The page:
Month: August 2015

  • August 29: Boudin the bold

    When I think of Eugene Boudin (1824-98) it’s usually in connection with his lively and elegant scenes of vacationers on the coast. These pieces are remarkable for their inventive groupings of costumes and furniture running tightly along the band of the sea, pressed between a glorious sky and a vacant foreground, with near and far […]

  • August 15: a favorite still life

    I first came across this delightful little piece, attributed to “the circle of Sebastian Stoskopff” (1597–1657), on the web, quite by accident. It’s become a favorite.  Okay, the cat is cute, but it’s observed in a very even-handed manner along with the fish, the hay, the lantern, and everything else. What we have is a […]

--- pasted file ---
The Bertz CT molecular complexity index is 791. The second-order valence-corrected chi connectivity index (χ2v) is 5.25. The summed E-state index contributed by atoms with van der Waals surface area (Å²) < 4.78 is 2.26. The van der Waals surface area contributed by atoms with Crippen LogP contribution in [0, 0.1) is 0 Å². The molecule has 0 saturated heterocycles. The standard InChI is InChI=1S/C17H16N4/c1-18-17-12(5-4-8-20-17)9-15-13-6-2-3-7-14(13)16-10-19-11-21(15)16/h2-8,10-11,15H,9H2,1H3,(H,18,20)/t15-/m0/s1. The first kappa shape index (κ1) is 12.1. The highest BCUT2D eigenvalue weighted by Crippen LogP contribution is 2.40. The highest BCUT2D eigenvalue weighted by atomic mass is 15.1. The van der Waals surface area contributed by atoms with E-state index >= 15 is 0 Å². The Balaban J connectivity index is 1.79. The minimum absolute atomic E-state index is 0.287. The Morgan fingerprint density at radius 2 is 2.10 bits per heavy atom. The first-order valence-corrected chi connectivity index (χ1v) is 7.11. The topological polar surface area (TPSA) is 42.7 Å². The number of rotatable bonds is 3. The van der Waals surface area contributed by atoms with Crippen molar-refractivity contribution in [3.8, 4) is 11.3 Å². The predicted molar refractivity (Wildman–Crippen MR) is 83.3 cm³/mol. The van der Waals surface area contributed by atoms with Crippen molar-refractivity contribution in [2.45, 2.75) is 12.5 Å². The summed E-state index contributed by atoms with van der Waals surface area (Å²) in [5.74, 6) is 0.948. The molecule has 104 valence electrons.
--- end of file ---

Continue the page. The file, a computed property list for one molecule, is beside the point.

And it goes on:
• August 8: the wacky notion of concepts

    In traditional visual art it’s the artist’s attitude and manner of attack (style) that distinguishes one piece from another. For better or worse, the object is self-explanatory. In conceptual art, the point is not the object–the vision, the insight–but the concept itself: Here is something you haven’t seen before, that only I do. And that, […]

  • August 1. things seen: caps and lids

    I love the caps and lids I see along the sidewalk in my neighborhood. Nothing stays as it was when it was new; things wear and crack and sometimes almost disappear in all the wearing and cracking around them.                     Notice the little brass loops:   […]